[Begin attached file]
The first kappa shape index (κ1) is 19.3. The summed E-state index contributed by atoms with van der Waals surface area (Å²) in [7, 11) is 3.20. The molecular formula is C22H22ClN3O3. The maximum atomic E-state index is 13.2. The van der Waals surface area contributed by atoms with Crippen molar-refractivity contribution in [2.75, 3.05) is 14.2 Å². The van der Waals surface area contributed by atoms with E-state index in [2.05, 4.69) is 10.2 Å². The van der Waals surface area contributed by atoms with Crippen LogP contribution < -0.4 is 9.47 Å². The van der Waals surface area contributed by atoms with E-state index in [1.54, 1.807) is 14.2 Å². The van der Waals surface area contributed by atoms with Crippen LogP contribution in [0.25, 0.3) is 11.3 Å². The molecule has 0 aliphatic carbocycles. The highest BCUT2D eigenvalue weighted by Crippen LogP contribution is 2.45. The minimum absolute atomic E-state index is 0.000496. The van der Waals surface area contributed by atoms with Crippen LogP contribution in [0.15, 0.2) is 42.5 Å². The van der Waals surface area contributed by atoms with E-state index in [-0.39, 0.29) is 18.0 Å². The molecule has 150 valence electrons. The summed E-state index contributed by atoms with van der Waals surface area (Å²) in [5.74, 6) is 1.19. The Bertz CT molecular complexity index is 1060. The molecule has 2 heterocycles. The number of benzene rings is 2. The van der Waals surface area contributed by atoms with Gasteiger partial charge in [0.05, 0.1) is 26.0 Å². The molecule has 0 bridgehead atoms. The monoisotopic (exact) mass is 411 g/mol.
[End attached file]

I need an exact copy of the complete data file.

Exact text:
The first kappa shape index (κ1) is 19.3. The summed E-state index contributed by atoms with van der Waals surface area (Å²) in [7, 11) is 3.20. The molecular formula is C22H22ClN3O3. The maximum atomic E-state index is 13.2. The van der Waals surface area contributed by atoms with Crippen molar-refractivity contribution in [2.75, 3.05) is 14.2 Å². The van der Waals surface area contributed by atoms with E-state index in [2.05, 4.69) is 10.2 Å². The van der Waals surface area contributed by atoms with Crippen LogP contribution < -0.4 is 9.47 Å². The van der Waals surface area contributed by atoms with E-state index in [1.54, 1.807) is 14.2 Å². The van der Waals surface area contributed by atoms with Crippen LogP contribution in [0.25, 0.3) is 11.3 Å². The molecule has 0 aliphatic carbocycles. The highest BCUT2D eigenvalue weighted by Crippen LogP contribution is 2.45. The minimum absolute atomic E-state index is 0.000496. The van der Waals surface area contributed by atoms with Crippen LogP contribution in [0.15, 0.2) is 42.5 Å². The van der Waals surface area contributed by atoms with E-state index in [-0.39, 0.29) is 18.0 Å². The molecule has 150 valence electrons. The summed E-state index contributed by atoms with van der Waals surface area (Å²) in [5.74, 6) is 1.19. The Bertz CT molecular complexity index is 1060. The molecule has 2 heterocycles. The number of benzene rings is 2. The van der Waals surface area contributed by atoms with Gasteiger partial charge in [0.05, 0.1) is 26.0 Å². The molecule has 0 bridgehead atoms. The monoisotopic (exact) mass is 411 g/mol.